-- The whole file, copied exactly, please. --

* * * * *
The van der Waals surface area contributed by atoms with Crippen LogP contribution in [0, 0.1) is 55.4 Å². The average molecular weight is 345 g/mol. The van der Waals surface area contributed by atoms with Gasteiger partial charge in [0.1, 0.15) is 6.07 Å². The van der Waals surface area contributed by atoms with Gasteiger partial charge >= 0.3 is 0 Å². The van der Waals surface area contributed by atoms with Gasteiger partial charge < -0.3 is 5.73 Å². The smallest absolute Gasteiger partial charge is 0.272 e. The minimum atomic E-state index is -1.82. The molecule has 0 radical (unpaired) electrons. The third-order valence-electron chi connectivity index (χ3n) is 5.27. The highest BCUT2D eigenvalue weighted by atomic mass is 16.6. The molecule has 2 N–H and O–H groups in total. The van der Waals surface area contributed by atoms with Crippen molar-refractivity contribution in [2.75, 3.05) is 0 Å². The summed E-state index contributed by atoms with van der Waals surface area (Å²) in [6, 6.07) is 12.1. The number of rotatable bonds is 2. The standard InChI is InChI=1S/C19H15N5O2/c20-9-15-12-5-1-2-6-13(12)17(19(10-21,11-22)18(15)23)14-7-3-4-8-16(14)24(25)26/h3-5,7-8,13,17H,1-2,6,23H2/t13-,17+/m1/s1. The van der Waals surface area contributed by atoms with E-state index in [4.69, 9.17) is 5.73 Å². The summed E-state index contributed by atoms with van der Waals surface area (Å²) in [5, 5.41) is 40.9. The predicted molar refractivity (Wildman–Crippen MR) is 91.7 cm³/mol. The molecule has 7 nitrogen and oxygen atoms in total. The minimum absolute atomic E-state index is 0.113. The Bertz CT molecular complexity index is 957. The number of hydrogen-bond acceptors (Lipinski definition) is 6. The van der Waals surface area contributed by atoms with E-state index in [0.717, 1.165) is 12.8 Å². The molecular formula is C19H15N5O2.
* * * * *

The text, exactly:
The van der Waals surface area contributed by atoms with Crippen LogP contribution in [0, 0.1) is 55.4 Å². The average molecular weight is 345 g/mol. The van der Waals surface area contributed by atoms with Gasteiger partial charge in [0.1, 0.15) is 6.07 Å². The van der Waals surface area contributed by atoms with Gasteiger partial charge >= 0.3 is 0 Å². The van der Waals surface area contributed by atoms with Gasteiger partial charge < -0.3 is 5.73 Å². The smallest absolute Gasteiger partial charge is 0.272 e. The minimum atomic E-state index is -1.82. The molecule has 0 radical (unpaired) electrons. The third-order valence-electron chi connectivity index (χ3n) is 5.27. The highest BCUT2D eigenvalue weighted by atomic mass is 16.6. The molecule has 2 N–H and O–H groups in total. The van der Waals surface area contributed by atoms with Crippen molar-refractivity contribution in [2.75, 3.05) is 0 Å². The summed E-state index contributed by atoms with van der Waals surface area (Å²) in [6, 6.07) is 12.1. The number of rotatable bonds is 2. The standard InChI is InChI=1S/C19H15N5O2/c20-9-15-12-5-1-2-6-13(12)17(19(10-21,11-22)18(15)23)14-7-3-4-8-16(14)24(25)26/h3-5,7-8,13,17H,1-2,6,23H2/t13-,17+/m1/s1. The van der Waals surface area contributed by atoms with E-state index in [4.69, 9.17) is 5.73 Å². The summed E-state index contributed by atoms with van der Waals surface area (Å²) in [5, 5.41) is 40.9. The predicted molar refractivity (Wildman–Crippen MR) is 91.7 cm³/mol. The molecule has 7 nitrogen and oxygen atoms in total. The minimum absolute atomic E-state index is 0.113. The Bertz CT molecular complexity index is 957. The number of hydrogen-bond acceptors (Lipinski definition) is 6. The van der Waals surface area contributed by atoms with E-state index in [0.717, 1.165) is 12.8 Å². The molecular formula is C19H15N5O2.